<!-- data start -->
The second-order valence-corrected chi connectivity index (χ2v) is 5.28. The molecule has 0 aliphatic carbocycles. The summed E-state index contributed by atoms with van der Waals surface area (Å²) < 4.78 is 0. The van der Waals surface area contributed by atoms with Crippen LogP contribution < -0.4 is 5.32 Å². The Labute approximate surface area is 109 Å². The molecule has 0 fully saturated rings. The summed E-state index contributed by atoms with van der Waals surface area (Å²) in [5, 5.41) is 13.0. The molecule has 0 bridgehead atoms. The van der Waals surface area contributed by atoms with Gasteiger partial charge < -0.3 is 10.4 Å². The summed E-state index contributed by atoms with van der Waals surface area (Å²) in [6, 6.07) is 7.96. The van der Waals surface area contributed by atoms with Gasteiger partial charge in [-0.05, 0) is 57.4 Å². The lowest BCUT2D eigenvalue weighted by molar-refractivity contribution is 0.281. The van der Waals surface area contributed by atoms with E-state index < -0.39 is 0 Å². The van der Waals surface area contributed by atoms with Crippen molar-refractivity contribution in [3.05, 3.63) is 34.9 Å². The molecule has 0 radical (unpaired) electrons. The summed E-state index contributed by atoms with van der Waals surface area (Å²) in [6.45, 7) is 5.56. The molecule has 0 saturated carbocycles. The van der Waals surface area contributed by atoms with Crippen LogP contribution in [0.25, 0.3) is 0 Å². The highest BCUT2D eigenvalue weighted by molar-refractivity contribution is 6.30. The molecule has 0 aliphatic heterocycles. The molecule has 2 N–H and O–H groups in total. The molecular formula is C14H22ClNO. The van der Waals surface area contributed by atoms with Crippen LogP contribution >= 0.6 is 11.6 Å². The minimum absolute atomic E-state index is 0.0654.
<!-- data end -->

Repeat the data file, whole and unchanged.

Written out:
The second-order valence-corrected chi connectivity index (χ2v) is 5.28. The molecule has 0 aliphatic carbocycles. The summed E-state index contributed by atoms with van der Waals surface area (Å²) < 4.78 is 0. The van der Waals surface area contributed by atoms with Crippen LogP contribution < -0.4 is 5.32 Å². The Labute approximate surface area is 109 Å². The molecule has 0 fully saturated rings. The summed E-state index contributed by atoms with van der Waals surface area (Å²) in [5, 5.41) is 13.0. The molecule has 0 bridgehead atoms. The van der Waals surface area contributed by atoms with Gasteiger partial charge < -0.3 is 10.4 Å². The summed E-state index contributed by atoms with van der Waals surface area (Å²) in [6, 6.07) is 7.96. The van der Waals surface area contributed by atoms with Gasteiger partial charge in [-0.05, 0) is 57.4 Å². The lowest BCUT2D eigenvalue weighted by molar-refractivity contribution is 0.281. The van der Waals surface area contributed by atoms with E-state index < -0.39 is 0 Å². The van der Waals surface area contributed by atoms with Crippen molar-refractivity contribution in [3.05, 3.63) is 34.9 Å². The molecule has 0 radical (unpaired) electrons. The summed E-state index contributed by atoms with van der Waals surface area (Å²) in [6.45, 7) is 5.56. The molecule has 0 saturated carbocycles. The van der Waals surface area contributed by atoms with Crippen LogP contribution in [0.25, 0.3) is 0 Å². The highest BCUT2D eigenvalue weighted by molar-refractivity contribution is 6.30. The molecule has 0 aliphatic heterocycles. The molecule has 2 N–H and O–H groups in total. The molecular formula is C14H22ClNO. The van der Waals surface area contributed by atoms with Crippen LogP contribution >= 0.6 is 11.6 Å². The minimum absolute atomic E-state index is 0.0654.